Kim is bold. Kim is dedicated. Kim will be a great public servant. I look forward to more opportunities to work with her when she is on the Town Council.
There is no greater place for a music lover to live than Ossining.
The richness of music in Ossining is a huge part of what makes this community ideal for raising our family. Last Sunday we walked down the hill to our public library to attend a free Guy Davis concert. Paxton and Levon listened, sang and clapped along with their fellow concert-goers. Afterward, we bought a CD and the boys joked around with Guy as he signed it and dramatically engaged in high-fives with his youngest audience members.
There are so many ways to love music—playing, singing, listening, dancing, learning the history… Growing up I learned a little piano, performed in every school musical and chorus concert, and sang in my college’s gospel choir. I’m playing the piano more today than I have in decades, as I help Pax and Levon practice. And Thursday evening I’m going to learn a little guitar at the Rockin’ Moms Night Out. It’s a fundraiser for the Friends of Victoria Gearity campaign for Ossining Village Trustee, hosted by Risko Music.
Of course, any party is an opportunity to celebrate local Ossining businesses! We’ll sample treats from Bellina Chocolates and Sterling Sweets, munch savory snacks, and taste selections from Ossining Wine & Liquor (85 Croton Avenue, 914-941-2733) as well as local craft brewers. Please join us! The Rockin’ part of the night is thanks to The Mike Risko Music School who is hosting the event and will break out some guitars and provide a mini-lesson to any musically inclined or curious party-goers.
This summer Paxton and Levon performed before a live audience for the first time. They each played a song they learned in their piano classes at Risko. My boys were the opening act for the Rock Band Campers who composed and performed original pieces in a live outdoor concert at the music school. How cool is that?!
So many of us gathered to enjoy warm Friday evenings at the Ossining Waterfront. There is no more spectacular venue for live music than sitting on a blanket with friends, picnicking, listening, dancing and watching the sunset over the Hudson River at Louis Engel Park. We have the Ossining Waterfront Vision Committee is to thank for that free public concert series.
When my boys are at Claremont, I look forward to them learning to play violin, viola or cello. Mike & Miriam Risko demonstrated their profound connection with our community by offering a free Intro to Strings workshop for the new string players before the school year began.
Another terrific live music event is the Ossining MATTERS Benefit Concert. That’s one ticket I’m happy to pay for. Last year when audience members were invited to come together in front of the stage, I danced with friends, students, parents, administrators, school board and community members. It is no wonder that this annual spring fundraiser is such a success in Ossining.
Maybe someday Pax and Levon will form a band—Blue Pizza is the name they’ve already selected. (If there’s any garage that deserves its own band, it the gorgeous one my husband Eric built!) Maybe someday my boys will march in the OHS band, or even play Carnegie Hall. Or maybe they’ll just sing in the shower. What I do know, is that the rich role music will play throughout their lives is in no small part thanks to the creativity, generosity and dedication of so many wonderful people in Ossining.
Individual contributions are limited to $1,000 and are not tax-deductible. Please make checks out to Friends of Victoria and mail them to Friends of Victoria Gearity, 57 Prospect Avenue, Ossining, NY 10562.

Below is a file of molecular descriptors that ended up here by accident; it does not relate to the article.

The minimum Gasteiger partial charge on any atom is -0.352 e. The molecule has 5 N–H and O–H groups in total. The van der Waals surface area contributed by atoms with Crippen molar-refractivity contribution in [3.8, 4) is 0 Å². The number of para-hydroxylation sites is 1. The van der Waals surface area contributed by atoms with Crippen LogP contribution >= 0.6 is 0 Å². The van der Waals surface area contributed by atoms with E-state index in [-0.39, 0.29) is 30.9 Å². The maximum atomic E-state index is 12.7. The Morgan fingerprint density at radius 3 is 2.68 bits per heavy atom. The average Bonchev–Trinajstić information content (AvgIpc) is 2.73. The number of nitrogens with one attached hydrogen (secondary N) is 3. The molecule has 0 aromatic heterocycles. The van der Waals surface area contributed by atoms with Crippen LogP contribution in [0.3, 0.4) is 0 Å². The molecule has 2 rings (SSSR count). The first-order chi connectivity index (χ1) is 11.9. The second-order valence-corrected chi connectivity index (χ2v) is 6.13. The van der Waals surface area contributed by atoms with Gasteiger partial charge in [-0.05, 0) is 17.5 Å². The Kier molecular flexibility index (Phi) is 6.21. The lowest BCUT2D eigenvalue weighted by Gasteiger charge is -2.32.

Event attendees can make donations at the door. Thanks!!
The title of this post suggests a nonchalant gesture made on a whim. But what I did last night followed months of “what-if” conversations with Eric, and a lifetime of being entranced, amused, enraged, and engaged by politics.
This fall Marlene Cheatham will not seek reelection as a Trustee on the Ossining Village Board. Last night I submitted the below letter to Thomasina Laidley-Brown, Chairwoman of the Town of Ossining Democratic Party expressing my interest to run for Marlene’s seat. This was the first step in a series of events that need to occur on my path to, hopefully, garnering the endorsement of the Democratic party.
Dear Madame Chairwoman,
I would like to run for the position of Ossining Village Trustee. As a member of our Village Board, I would strive to represent the needs of women, working and middle class families, parents of young children, stay-at-home moms, small business owners, and all proud citizens of Ossining. As a lifelong Democrat and community activist, I welcome the opportunity to serve this community that supports the values of myself and my family so well.
As my children have grown old enough to allow me more time outside of the home, I have become actively involved in our community; most visibly in my work protecting our local environment as a member of the Village Environmental Advisory Council and promoting energy efficiency for Ossining homeowners as the Energize Ossining liaison.
My husband Eric and I moved to Ossining when I was pregnant with our first son. At that time, the pool at the Joseph G. Caputo Community Center had recently opened and the library was under construction. These shining examples of the vitality of the Ossining community were tailor-made for a growing family like ours.
Being home with young children heightens my appreciation for Ossining’s parks and playgrounds. One of our favorite destinations during the warm weather is Louis Engel Park with its beautiful walk along the Hudson to the playground and sprayground. I look forward to being part of the continuing revitalization of Ossining’s waterfront.
The rich diversity that Ossining provides my sons was especially evident this year as we read books and had conversations in preparation for Martin Luther King’s birthday. The idea of being in a classroom filled only with white children is unimaginable to my son at Park School where the parade of students carrying their flags on Heritage Day looked more like UN representatives than a group of children from a single community. I’m also grateful for the opportunity Ossining provides me to improve my Spanish language skills on a daily basis.
I look forward to speaking with you more about how I may serve the Village of Ossining as a Trustee.